Written evidence from Families Together Coalition (NBB0054)


About the Families Together Coalition


Families Together is a coalition of over 90 organisations who support the expansion of the UK’s refugee family reunion rules, including a number who work directly with refugees in the UK to support their applications for family reunion. Alongside working with parliamentarians on this issue for many years, members of the coalition have been involved in a number of policy reports on the issue, including:


Without my Family: The impact of family separation on child refugees in the UK


Destination Anywhere - The profile and protection situation of unaccompanied and separated children and the circumstances which lead them to seek refuge in the UK


Does introducing a two-tier system of rights for refugees meet the UK’s obligations under refugee law and human rights law?


One of the key measures in the Nationality and Borders Bill is to give powers to the Government to treat refugees differently, depending on their mode of arrival in the UK. 


The Bill proposes that for someone who is recognised as being in need of international protection, the type of leave and the entitlements that come with it will depend on how that person entered the UK. This will include a restriction on their rights to refugee family reunion under the immigration rules. These proposals pose a huge threat to refugee protection in the UK including by completely undermining our current refugee family reunion provisions.


Clause 10 of the bill categorises refugees into two groups, Group 1 and Group 2. Group 1 refugees are those who arrive in the UK directly from a country or territory where their life or freedom was threatened, have presented themselves to the authorities without delay or, where a refugee has entered or is present in the United Kingdom unlawfully, they can show good cause for their unlawful entry or presence. There is no further detail provided on what a ‘good cause’ would be. Group 2 refugees are those who don’t fit into the above category. This includes those arriving via irregular routes such as by lorry or by boat or those arriving after travelling through safe third countries.”


Clause 10 gives the Secretary of State or an immigration officer the power to treat Group 1 and Group 2 refugees differently with regards to family reunion rights. It does not provide full details on what this restriction will look like in practice. However, it does state that this may include whether leave to enter or remain is given to members of the refugees family, the length of any period of limited leave to enter or remain, the requirements to be met in order to be given indefinite leave to remain and whether a no recourse to public funds condition is attached to the leave. These are wide powers and could severely restrict a refugee's ability to reunite with their family. The full details will only be set out in changes to the immigration rules, under the power provided in 10(8), which parliament has few, if any, opportunities to scrutinise and will be unable to amend.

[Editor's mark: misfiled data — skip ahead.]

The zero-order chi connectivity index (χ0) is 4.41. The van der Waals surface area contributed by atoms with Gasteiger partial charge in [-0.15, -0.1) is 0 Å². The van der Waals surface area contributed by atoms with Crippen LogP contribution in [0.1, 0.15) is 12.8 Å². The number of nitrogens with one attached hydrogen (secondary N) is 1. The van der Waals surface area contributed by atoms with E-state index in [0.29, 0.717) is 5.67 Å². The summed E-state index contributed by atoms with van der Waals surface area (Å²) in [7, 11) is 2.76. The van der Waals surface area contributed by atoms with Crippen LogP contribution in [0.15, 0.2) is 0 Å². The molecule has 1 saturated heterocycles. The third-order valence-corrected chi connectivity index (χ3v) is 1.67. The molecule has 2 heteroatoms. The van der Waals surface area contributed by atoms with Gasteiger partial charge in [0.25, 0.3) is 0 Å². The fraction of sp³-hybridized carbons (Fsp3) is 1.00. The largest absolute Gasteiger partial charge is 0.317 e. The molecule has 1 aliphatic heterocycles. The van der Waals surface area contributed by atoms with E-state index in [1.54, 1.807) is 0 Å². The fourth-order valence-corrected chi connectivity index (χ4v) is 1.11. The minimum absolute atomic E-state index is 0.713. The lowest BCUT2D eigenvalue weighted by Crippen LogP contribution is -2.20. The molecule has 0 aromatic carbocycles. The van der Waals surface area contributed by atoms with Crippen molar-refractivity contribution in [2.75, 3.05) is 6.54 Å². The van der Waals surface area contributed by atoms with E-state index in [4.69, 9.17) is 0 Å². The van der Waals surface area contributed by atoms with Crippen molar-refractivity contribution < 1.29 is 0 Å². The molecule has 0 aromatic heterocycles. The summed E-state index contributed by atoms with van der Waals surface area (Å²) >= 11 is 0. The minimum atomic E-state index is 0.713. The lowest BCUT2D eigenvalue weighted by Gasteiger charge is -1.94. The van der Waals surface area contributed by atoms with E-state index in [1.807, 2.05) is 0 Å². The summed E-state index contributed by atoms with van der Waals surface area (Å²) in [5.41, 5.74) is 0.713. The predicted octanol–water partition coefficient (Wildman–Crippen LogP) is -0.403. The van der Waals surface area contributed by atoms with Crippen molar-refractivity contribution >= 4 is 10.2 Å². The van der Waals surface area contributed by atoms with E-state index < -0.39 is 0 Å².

Over the past five years, the top nationalities to be granted family reunion have been Eritreans, Sudanese, Iranians and Afghans.[1] Similarly, the top nationalities that have thought to have entered the UK through irregular routes in 2019 were from Eritrea, Sudan, Iran and Afghanistan[2], evidencing that the proposed changes would affect a large number of people, particularly women and children who make up 90% of all family reunion applicants. Any restriction or prolonging of family separation would be contrary to Article 10 of the United Nations Convention of the Rights of the Child (CRC) which clearly states it is in the best interest of the child to deal with applications for family reunification in a positive, humane and expeditious manner. We recommend an exemption is built into that clause to prevent any prevention of family reunion.


Further, clause 59 of the bill would give the Secretary of State the power to suspend, or delay the processing of entry clearance applications, which could include family reunion applications, by nationals of certain countries. This would be on the basis that the country is not cooperative in receiving their nationals who are subject to removal from the UK. If the Secretary of State were to implement such a delay or suspension to countries in which families are unable to apply family reunion, we are concerned that a family’s right to family life may be infringed. We recommend an exemption is built into that clause to prevent any families from reuniting in the UK. 



UNHCR has called these proposals ‘discriminatory’, stating that: 


‘…it remains clear that resettlement and other legal pathways cannot substitute for or absolve a State of its obligations towards persons seeking asylum at its borders, in its territory, or otherwise under its jurisdiction, including those who have arrived irregularly and spontaneously. This includes those arriving by boat. For the right to seek and enjoy asylum does not depend on the regularity of arrival of an asylum-seeker to a country. In reality, asylum-seekers are often forced to arrive at or enter a territory without prior authorisation.


Any restriction on family reunion rights will result in family members being left with the heart-breaking choice to either stay permanently a part or risk their lives on treacherous journeys in order to reunite.